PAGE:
As you do in a face-to-face class, you'll need to divide your course content into chunks or components. Consider how you would segment the course in a face-to-face format. These segments may still be logical for Web delivery or may need to be further defined. Consider whether the distance student is likely to learn the information the way it is currently segmented. In general, shorter chunks are better for readability and comprehension on the Web. If possible, break the course into units or modules and then chunk each module into several short Web pages.
- (NOTE: If you expect that students will want to print the material and then read it, you may decide to create more lengthy pages or create a pdf file with the content for easier printing.)
As you break content into chunks, consider where each chunk fits into the overall course. Where will each page be linked from, what will it link to? Map out the course hierarchy and relationships as you go. You may want to do this physically with post-it notes or pieces of paper on a wall, or you may be able to use organizational charts in PowerPoint or another program to do this electronically.
Within each unit, you may decide to include activities to help students review and practice what they are learning. As you decide on your chunks, look for logical places to insert opportunities for interaction with other students, individual exercises, or other learning activities. These activities may require some interaction with you, or you may design ways for these to be completed independent of instructor involvement. The exercises you teach in a face-to-face format may need to be chunked differently or totally redesigned to be successful in a Web-based class.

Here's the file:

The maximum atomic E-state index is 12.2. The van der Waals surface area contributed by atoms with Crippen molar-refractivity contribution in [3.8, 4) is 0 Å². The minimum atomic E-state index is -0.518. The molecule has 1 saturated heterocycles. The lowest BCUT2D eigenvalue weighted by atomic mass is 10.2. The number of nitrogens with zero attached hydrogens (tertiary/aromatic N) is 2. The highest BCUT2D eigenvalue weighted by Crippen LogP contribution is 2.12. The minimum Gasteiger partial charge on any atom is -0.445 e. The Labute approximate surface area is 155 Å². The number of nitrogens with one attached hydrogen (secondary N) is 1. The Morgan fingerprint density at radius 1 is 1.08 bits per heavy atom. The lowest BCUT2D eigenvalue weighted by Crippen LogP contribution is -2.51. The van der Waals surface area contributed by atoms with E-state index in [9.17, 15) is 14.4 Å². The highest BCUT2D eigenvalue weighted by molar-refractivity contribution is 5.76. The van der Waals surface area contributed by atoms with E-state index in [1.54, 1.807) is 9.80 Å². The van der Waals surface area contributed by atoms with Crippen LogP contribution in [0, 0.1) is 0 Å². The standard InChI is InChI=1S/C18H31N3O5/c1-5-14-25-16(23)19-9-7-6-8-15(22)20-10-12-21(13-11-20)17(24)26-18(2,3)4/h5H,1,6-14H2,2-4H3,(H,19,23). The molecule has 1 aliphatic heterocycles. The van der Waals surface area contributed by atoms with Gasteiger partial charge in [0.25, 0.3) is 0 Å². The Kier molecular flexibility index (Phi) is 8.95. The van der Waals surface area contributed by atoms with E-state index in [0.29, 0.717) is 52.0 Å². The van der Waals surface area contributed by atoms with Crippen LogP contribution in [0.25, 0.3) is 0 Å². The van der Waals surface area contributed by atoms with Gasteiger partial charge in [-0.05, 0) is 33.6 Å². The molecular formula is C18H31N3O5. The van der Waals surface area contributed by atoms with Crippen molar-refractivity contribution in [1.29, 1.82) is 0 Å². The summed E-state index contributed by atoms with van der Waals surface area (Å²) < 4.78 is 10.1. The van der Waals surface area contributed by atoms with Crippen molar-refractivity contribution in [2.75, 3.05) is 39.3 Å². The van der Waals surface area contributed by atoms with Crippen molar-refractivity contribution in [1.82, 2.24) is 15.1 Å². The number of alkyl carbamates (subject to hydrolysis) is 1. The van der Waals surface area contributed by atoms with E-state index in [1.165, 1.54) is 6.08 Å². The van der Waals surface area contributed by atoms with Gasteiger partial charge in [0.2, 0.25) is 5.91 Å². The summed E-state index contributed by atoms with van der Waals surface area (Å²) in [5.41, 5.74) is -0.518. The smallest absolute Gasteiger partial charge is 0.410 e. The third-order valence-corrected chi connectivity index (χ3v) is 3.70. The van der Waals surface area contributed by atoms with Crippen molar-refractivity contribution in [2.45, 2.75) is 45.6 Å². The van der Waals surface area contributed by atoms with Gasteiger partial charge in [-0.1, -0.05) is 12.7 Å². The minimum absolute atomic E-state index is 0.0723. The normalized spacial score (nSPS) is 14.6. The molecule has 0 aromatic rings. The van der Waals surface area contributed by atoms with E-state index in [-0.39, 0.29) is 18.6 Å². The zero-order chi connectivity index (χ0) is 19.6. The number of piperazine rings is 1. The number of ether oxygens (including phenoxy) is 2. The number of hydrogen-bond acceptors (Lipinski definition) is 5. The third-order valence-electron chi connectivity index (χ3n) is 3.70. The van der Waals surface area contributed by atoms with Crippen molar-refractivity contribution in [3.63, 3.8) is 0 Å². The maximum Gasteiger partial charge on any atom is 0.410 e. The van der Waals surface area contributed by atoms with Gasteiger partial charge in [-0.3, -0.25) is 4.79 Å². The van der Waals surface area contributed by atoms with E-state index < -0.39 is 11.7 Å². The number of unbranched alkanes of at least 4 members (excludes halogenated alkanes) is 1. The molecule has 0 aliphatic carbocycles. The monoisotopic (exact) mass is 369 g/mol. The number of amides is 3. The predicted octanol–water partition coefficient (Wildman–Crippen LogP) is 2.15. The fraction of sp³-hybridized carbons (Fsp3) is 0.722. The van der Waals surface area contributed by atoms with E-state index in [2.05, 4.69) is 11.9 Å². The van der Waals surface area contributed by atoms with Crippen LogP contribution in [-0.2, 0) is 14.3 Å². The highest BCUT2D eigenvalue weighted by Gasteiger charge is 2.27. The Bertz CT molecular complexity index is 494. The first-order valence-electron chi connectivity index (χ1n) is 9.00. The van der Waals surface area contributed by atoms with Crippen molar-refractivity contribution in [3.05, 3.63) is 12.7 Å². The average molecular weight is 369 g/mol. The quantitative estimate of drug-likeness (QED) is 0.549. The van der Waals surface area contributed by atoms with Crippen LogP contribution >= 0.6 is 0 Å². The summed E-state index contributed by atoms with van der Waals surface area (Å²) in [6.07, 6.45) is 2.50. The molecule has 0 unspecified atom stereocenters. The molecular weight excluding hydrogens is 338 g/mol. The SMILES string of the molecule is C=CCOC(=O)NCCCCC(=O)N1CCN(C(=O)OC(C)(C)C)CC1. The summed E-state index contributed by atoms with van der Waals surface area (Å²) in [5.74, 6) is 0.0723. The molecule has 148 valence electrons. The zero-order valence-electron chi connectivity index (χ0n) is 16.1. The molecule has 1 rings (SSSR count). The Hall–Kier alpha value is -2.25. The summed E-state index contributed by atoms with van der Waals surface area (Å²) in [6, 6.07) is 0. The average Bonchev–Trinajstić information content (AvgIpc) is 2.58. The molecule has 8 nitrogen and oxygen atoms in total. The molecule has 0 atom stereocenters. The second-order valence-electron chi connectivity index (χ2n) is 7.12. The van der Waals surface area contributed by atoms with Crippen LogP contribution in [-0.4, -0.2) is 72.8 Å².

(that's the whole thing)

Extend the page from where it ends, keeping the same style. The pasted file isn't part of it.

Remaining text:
| TILT, the Texas
Information Literacy Tutorial, is an excellent example of an
independent self-paced tutorial that provides students with
small, logical chunks of information and incorporates self-assessments
to test their comprehension (<http://tilt.library.skagit.edu/>.)
- Create a unit or module for each discrete topic discussed in your course
- Further divide modules into sections
- Use bulleted lists instead of dense paragraphs to aid with readability
- Highlight key points by using a different font size or color to call attention to them
- Create shorter pages if using large graphics to minimize load time
- Where it will aid in learning, add diagrams, graphs, charts, pictures, drawings, and other visuals to break up text
- If technically feasible, include audio or video. Be conscience of bandwidth and end user limitations
- Create a longer, separate pdf file for each module for easy printing
- Provide an organized table of contents page
For more on chunking see the Web Style Guide at <http://www.Webstyleguide.com/site/chunk.html>.